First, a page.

The Richter Earthquake Magnitude Scale, which was perfected by Charles Richter of Cal Tech in 1935, has always been misleading for people who are not used to thinking logarithmically. In this case, it's log10: every whole position is 10 times greater than the one before. Therefore, if 4.0 is taken to be the equivalent of 10 units, 5.0 is 100.
But according to a new way of measuring earthquakes, based on the seismic "moment of force," translated to the equivalent energy released by an explosion of TNT, the Richter Scale is converted from a log10 to a 2/3 log10 scale. In this scale, every positional increase, e.g. Richter 4.0 to 5.0, goes up by a factor of 31.62, which we can round to 32. Thus, R 2.0 corresponds to the detonation of 1 ton of TNT, R 3.0 = 32t, R 4.0 = 1000t, R 5.0 = 32,000t, 6.0 = 1,000,000t, 7.0 = 32,000,000t, and so on. This "Moment Magnitude" is represented by M_{w}. The "w", introduced by Hiroo Kanamori in 1977, presumably stands for "work"; it refers to "elastic strain energy." The formula used here is: Tonnage = 10^{(1.5R3)}.
The Kelly Kiloton Index (KKI), formulated in 2006 by H. A. Kelly of UCLA, in consultation with Geoffrey Mess of the UCLA Math Department, aims at giving a "realistic" picture of earthquake energy. It uses the kiloton (= 1000 metric tons = 2,200,000 lbs) as the basic unit. Here is the KKI range for Richter 6.0 to 6.9 and for 7.0 to 7.9:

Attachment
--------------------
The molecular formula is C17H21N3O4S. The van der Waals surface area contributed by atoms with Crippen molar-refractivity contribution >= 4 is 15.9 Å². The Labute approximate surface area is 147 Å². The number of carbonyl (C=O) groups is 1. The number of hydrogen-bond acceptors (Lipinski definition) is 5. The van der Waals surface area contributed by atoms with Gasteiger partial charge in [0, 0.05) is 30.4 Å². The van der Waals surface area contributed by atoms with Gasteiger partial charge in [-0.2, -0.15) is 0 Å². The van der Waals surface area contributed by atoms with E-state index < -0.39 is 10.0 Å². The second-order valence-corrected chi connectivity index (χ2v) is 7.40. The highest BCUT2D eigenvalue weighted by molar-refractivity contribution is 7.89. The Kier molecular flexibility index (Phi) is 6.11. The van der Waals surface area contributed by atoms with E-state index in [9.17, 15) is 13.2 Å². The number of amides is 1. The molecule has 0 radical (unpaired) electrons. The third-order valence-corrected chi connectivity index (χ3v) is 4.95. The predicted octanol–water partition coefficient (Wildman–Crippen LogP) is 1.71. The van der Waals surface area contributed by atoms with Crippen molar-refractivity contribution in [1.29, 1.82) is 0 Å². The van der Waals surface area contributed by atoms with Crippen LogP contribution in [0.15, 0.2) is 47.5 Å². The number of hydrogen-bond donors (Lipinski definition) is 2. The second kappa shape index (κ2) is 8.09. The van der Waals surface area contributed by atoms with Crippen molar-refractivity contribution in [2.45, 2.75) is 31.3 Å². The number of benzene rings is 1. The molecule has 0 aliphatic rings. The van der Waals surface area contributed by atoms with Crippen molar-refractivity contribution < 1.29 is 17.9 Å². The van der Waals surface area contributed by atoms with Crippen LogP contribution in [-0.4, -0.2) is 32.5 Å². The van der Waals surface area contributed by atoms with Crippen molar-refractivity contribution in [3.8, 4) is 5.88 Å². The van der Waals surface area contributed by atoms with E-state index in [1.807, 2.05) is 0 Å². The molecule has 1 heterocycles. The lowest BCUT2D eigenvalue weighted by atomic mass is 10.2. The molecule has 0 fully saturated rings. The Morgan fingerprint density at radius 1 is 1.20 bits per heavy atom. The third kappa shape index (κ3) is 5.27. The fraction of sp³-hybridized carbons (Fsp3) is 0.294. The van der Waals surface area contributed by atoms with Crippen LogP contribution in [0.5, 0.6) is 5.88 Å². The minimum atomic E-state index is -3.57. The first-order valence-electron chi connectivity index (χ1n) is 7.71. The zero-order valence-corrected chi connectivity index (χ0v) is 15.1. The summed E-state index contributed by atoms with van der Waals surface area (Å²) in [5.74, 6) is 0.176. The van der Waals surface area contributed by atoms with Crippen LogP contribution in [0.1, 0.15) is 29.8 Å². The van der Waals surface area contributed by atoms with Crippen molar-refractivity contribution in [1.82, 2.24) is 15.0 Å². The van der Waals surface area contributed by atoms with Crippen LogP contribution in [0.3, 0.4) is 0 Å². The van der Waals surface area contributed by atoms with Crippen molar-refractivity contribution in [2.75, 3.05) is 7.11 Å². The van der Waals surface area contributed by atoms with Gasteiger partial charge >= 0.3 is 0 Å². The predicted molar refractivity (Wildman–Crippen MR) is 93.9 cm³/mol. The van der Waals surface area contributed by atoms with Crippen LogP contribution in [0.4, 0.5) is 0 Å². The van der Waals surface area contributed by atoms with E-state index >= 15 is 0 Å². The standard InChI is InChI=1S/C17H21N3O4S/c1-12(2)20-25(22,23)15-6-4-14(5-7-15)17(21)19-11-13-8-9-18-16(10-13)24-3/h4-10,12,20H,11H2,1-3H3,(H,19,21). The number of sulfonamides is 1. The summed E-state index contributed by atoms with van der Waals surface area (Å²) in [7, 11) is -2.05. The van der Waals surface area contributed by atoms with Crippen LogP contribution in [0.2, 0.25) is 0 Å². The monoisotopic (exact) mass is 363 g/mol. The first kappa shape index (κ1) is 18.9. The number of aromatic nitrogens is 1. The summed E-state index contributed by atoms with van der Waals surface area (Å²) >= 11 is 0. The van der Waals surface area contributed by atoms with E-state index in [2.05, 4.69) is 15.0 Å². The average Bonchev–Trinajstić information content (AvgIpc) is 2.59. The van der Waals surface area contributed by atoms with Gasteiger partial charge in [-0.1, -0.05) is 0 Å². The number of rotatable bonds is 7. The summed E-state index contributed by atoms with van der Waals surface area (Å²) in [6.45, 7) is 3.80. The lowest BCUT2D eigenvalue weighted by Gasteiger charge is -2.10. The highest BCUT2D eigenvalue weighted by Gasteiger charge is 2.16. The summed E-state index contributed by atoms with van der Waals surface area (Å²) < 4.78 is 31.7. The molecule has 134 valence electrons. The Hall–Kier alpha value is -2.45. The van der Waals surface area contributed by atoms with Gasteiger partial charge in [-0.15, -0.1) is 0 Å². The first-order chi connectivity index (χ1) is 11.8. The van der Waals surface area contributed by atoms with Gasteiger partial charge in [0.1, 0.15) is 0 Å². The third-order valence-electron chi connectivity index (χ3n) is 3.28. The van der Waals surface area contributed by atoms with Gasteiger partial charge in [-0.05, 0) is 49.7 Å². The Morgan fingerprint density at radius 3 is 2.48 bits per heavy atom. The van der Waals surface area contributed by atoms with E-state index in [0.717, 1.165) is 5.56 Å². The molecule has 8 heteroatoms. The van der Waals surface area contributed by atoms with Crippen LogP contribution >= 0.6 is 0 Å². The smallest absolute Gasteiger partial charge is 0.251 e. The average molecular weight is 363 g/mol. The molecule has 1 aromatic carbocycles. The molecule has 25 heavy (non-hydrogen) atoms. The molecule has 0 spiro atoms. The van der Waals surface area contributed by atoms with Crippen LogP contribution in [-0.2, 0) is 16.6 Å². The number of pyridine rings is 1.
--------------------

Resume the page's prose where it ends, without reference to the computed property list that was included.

Richter 
6.0 
6.1 
6.2 
6.3 
6.4 
6.5 
6.6 
6.7 
6.8 
6.9 
KKI 
1000 
1400 
2000 
2800 
4000 
5600 
8000 
11,000 
16,000 
22,000 
Richter 
7.0 
7.1 
7.2 
7.3 
7.4 
7.5 
7.6 
7.7 
7.8 
7.9 
KKI 
32,000 
45,000 
63,000 
90,000 
125,000 
180,000 
250,000 
355,000 
500,000 
710,000 
The increase for every 2 positions, say, from R 6.0 to R 8.0, is not x 100, as it would be on a log10 scale, but x 1000. So, since 6.0 is 1000, 8.0 is KKI 1000 x 1000 = 1,000,000. Similarly, 8.1 is KKI 1400 x 1000 = 1,400,000, and so on. See below for a complete table.
Here is how some past earthquakes register on the Richter Scale and the Kelly Kiloton Index:
Assisi 1997 Northridge (LA) aftershock 1994 Sylmar (LA) 1971 Northridge (LA) 1994 Loma Prieta Peak (SF) 1989 Pakistan 2005 San Francisco 1906 Sumatra 2004 Chile 1960 
Richter 5.6 Richter 5.9 Richter 6.6 Richter 6.7 Richter 7.1 Richter 7.6 Richter 8.3 Richter 9.2 Richter 9.5 
KKI 250 KKI 710 KKI 8000 KKI 11,000 KKI 45,000 KKI 250,000 KKI 2,800,000 KKI 63,000,000 KKI 180,000,000 
So, the Loma Prieta Earthquake (from San Francisco to Santa Cruz) of 1989 was more than 5 times bigger than the Sylmar quake of 1971, and 4 times bigger than the Northridge quake of 1994. But the San Francisco quake of 1906, just over one position larger on the Richter scale, was 62 times bigger than Loma Prieta, and the recent Sumatra quake of 2004, just two Richter positions higher, had 1400 times the energy. It should be clear that small quakes do not do much in the way of defusing or diffusing the pentup energy that the big ones have in store for us.
Complete Conversion Table
Richter Scale

Kelly Kiloton Index


2.0 
.001 (1 ton) 

3.0 
.032 (32 tons) 

4.0 
1 (1000 tons) 

5.0 
32 
Assisi 1997

6.0

10001400 
Sylmar (LA) 1971 
7.0

32,000 

8.0

1,000,000 
San Francisco 1906 
9.0

32,000,000 
Sumatra 2004

10.0 
1,000,000,000